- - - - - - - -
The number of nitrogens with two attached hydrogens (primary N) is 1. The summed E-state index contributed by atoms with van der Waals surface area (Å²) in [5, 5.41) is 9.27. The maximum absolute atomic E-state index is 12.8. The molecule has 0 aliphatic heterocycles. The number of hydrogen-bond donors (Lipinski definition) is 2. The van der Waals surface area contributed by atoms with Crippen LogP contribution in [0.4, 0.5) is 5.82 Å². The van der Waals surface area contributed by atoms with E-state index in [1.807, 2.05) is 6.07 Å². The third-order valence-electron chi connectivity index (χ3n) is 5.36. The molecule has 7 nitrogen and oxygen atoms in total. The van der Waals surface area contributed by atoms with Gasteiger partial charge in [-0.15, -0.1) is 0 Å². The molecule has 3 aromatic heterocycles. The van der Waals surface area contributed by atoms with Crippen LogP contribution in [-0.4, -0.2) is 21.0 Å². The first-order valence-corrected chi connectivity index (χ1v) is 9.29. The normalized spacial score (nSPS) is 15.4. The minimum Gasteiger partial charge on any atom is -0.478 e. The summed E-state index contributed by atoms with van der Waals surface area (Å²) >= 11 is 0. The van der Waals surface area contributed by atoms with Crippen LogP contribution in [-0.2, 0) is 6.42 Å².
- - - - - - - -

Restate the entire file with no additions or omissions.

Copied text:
The number of nitrogens with two attached hydrogens (primary N) is 1. The summed E-state index contributed by atoms with van der Waals surface area (Å²) in [5, 5.41) is 9.27. The maximum absolute atomic E-state index is 12.8. The molecule has 0 aliphatic heterocycles. The number of hydrogen-bond donors (Lipinski definition) is 2. The van der Waals surface area contributed by atoms with Crippen LogP contribution in [0.4, 0.5) is 5.82 Å². The van der Waals surface area contributed by atoms with E-state index in [1.807, 2.05) is 6.07 Å². The third-order valence-electron chi connectivity index (χ3n) is 5.36. The molecule has 7 nitrogen and oxygen atoms in total. The van der Waals surface area contributed by atoms with Gasteiger partial charge in [-0.15, -0.1) is 0 Å². The molecule has 3 aromatic heterocycles. The van der Waals surface area contributed by atoms with Crippen LogP contribution in [-0.4, -0.2) is 21.0 Å². The first-order valence-corrected chi connectivity index (χ1v) is 9.29. The normalized spacial score (nSPS) is 15.4. The minimum Gasteiger partial charge on any atom is -0.478 e. The summed E-state index contributed by atoms with van der Waals surface area (Å²) >= 11 is 0. The van der Waals surface area contributed by atoms with Crippen LogP contribution in [-0.2, 0) is 6.42 Å².